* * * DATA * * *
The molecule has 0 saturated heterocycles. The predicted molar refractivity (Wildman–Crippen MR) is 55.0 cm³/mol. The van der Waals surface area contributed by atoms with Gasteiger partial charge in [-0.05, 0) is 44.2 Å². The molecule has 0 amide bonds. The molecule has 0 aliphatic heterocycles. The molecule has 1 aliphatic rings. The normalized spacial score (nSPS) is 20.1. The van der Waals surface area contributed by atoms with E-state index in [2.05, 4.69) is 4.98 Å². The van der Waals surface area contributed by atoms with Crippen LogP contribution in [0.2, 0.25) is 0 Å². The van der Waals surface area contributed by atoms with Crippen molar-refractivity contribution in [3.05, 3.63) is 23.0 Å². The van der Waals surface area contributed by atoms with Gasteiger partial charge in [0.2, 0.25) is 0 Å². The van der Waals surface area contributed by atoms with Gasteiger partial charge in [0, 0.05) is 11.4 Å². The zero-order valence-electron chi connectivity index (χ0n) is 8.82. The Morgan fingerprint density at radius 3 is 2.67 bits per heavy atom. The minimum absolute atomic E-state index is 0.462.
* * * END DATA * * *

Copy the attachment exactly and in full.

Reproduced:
The molecule has 0 saturated heterocycles. The predicted molar refractivity (Wildman–Crippen MR) is 55.0 cm³/mol. The van der Waals surface area contributed by atoms with Gasteiger partial charge in [-0.05, 0) is 44.2 Å². The molecule has 0 amide bonds. The molecule has 0 aliphatic heterocycles. The molecule has 1 aliphatic rings. The normalized spacial score (nSPS) is 20.1. The van der Waals surface area contributed by atoms with E-state index in [2.05, 4.69) is 4.98 Å². The van der Waals surface area contributed by atoms with Crippen LogP contribution in [0.2, 0.25) is 0 Å². The van der Waals surface area contributed by atoms with Crippen molar-refractivity contribution in [3.05, 3.63) is 23.0 Å². The van der Waals surface area contributed by atoms with Gasteiger partial charge in [0.2, 0.25) is 0 Å². The van der Waals surface area contributed by atoms with Gasteiger partial charge in [0, 0.05) is 11.4 Å². The zero-order valence-electron chi connectivity index (χ0n) is 8.82. The Morgan fingerprint density at radius 3 is 2.67 bits per heavy atom. The minimum absolute atomic E-state index is 0.462.